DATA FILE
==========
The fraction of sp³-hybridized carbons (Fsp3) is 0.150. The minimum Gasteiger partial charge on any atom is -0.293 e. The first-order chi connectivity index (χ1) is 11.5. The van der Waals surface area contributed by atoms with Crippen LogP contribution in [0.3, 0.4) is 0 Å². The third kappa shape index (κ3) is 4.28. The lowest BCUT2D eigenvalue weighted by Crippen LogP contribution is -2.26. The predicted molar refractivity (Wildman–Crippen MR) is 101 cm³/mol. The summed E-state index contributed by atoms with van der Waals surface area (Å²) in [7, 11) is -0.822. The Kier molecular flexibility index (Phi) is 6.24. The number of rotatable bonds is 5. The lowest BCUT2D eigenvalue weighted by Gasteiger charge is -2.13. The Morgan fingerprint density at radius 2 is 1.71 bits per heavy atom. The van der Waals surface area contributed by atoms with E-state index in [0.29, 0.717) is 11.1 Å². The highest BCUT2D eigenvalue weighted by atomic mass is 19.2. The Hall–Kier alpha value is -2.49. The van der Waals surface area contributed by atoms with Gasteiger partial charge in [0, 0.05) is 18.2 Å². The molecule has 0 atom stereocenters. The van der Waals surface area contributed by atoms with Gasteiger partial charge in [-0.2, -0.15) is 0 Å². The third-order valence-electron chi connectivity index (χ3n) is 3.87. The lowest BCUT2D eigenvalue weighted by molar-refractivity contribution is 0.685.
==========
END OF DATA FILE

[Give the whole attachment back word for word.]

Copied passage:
The fraction of sp³-hybridized carbons (Fsp3) is 0.150. The minimum Gasteiger partial charge on any atom is -0.293 e. The first-order chi connectivity index (χ1) is 11.5. The van der Waals surface area contributed by atoms with Crippen LogP contribution in [0.3, 0.4) is 0 Å². The third kappa shape index (κ3) is 4.28. The lowest BCUT2D eigenvalue weighted by Crippen LogP contribution is -2.26. The predicted molar refractivity (Wildman–Crippen MR) is 101 cm³/mol. The summed E-state index contributed by atoms with van der Waals surface area (Å²) in [7, 11) is -0.822. The Kier molecular flexibility index (Phi) is 6.24. The number of rotatable bonds is 5. The lowest BCUT2D eigenvalue weighted by Gasteiger charge is -2.13. The Morgan fingerprint density at radius 2 is 1.71 bits per heavy atom. The van der Waals surface area contributed by atoms with E-state index in [0.29, 0.717) is 11.1 Å². The highest BCUT2D eigenvalue weighted by atomic mass is 19.2. The Hall–Kier alpha value is -2.49. The van der Waals surface area contributed by atoms with Gasteiger partial charge in [0, 0.05) is 18.2 Å². The molecule has 0 atom stereocenters. The van der Waals surface area contributed by atoms with Gasteiger partial charge in [-0.2, -0.15) is 0 Å². The third-order valence-electron chi connectivity index (χ3n) is 3.87. The lowest BCUT2D eigenvalue weighted by molar-refractivity contribution is 0.685.